4) "Megomaniacal" is a word that was first used in the 18th century, but only became popular in the 20th century. It refers to a person who is excessively self-centered and obsessed with power. However, it is now often used as a synonym for "tyrannical" or "dictatorial", which are much more specific terms.

5) "Underappreciation" is a word that was first used in the early 20th century, but only became popular in recent years. It refers to the condition of being inadequately appreciated or valued. However, it is now often used as a synonym for "neglect" or "mistreatment", which are much more specific terms.

As you can see, many of these words and phrases have been hijacked and given new meanings that are often far removed from their original intent. By understanding the true origins and history of these terms, we can see through the facade of respectability that has been placed on them and recognize them for what they really are: tools of manipulation and control.

So the next time you hear someone spouting off some empty rhetoric, don’t just roll your eyes and tune them out. Take a moment to consider the history and origins of the words they’re using. You may be surprised at what you learn.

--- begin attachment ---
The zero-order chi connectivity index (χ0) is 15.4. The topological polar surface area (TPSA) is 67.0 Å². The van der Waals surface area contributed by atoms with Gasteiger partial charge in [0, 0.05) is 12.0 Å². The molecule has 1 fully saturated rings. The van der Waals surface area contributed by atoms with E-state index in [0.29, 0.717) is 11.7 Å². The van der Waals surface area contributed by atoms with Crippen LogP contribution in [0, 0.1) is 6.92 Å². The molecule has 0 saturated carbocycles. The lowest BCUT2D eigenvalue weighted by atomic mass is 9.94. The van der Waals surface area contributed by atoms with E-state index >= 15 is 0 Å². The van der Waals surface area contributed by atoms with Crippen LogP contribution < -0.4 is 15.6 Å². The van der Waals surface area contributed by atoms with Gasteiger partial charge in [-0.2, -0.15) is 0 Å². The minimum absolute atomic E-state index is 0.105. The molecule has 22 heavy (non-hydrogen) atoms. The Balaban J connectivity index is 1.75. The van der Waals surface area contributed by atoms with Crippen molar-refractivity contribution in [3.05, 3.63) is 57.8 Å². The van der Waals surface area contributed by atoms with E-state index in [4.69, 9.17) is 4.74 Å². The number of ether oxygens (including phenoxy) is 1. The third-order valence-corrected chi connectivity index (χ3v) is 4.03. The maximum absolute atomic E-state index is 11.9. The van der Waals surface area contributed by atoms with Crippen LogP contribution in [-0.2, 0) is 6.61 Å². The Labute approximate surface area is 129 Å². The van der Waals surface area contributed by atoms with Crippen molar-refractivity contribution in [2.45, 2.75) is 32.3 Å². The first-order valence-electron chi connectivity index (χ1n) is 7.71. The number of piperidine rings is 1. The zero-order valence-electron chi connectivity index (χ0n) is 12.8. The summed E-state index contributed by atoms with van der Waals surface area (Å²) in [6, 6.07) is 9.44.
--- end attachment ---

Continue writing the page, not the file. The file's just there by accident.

And who knows, you may even find yourself becoming a little more critical of the language you use yourself.

FAQ

The main ideas of the article are that language affects thoughts, and vice versa. Thoughts can be corrupted by language, and if so how. The author provides examples to illustrate their points. There are studies or research mentioned in the article. The implications of these findings are that thoughts can be influenced by language.

Language affects thoughts by influencing the way we think about things. For example, if we use negative words to describe an event, we are more likely to have a negative attitude towards it. Likewise, if we use positive words, we are more likely to have a positive attitude towards it.

Thoughts can be corrupted by language if we allow ourselves to be influenced by the words we use to describe our thoughts. For example, if we constantly tell ourselves that we're not good enough, then eventually we will start to believe it and our self-esteem will suffer as a result.

Yes, the author provides several examples throughout the article to illustrate their points.

Yes, there is mention of several studies and research throughout the article which support the claims made by the author.

The implications of these findings are that our thoughts can be influenced by the language we use to describe them. This means that we need to be careful about the words we use to think about ourselves and our experiences, as they can have a negative impact on our mental health.

I agree with the author's assertions. I think it is important to be aware of the power of language and how it can influence our thoughts. We should try to use positive language when thinking about ourselves and our experiences, in order to maintain a healthy mental state.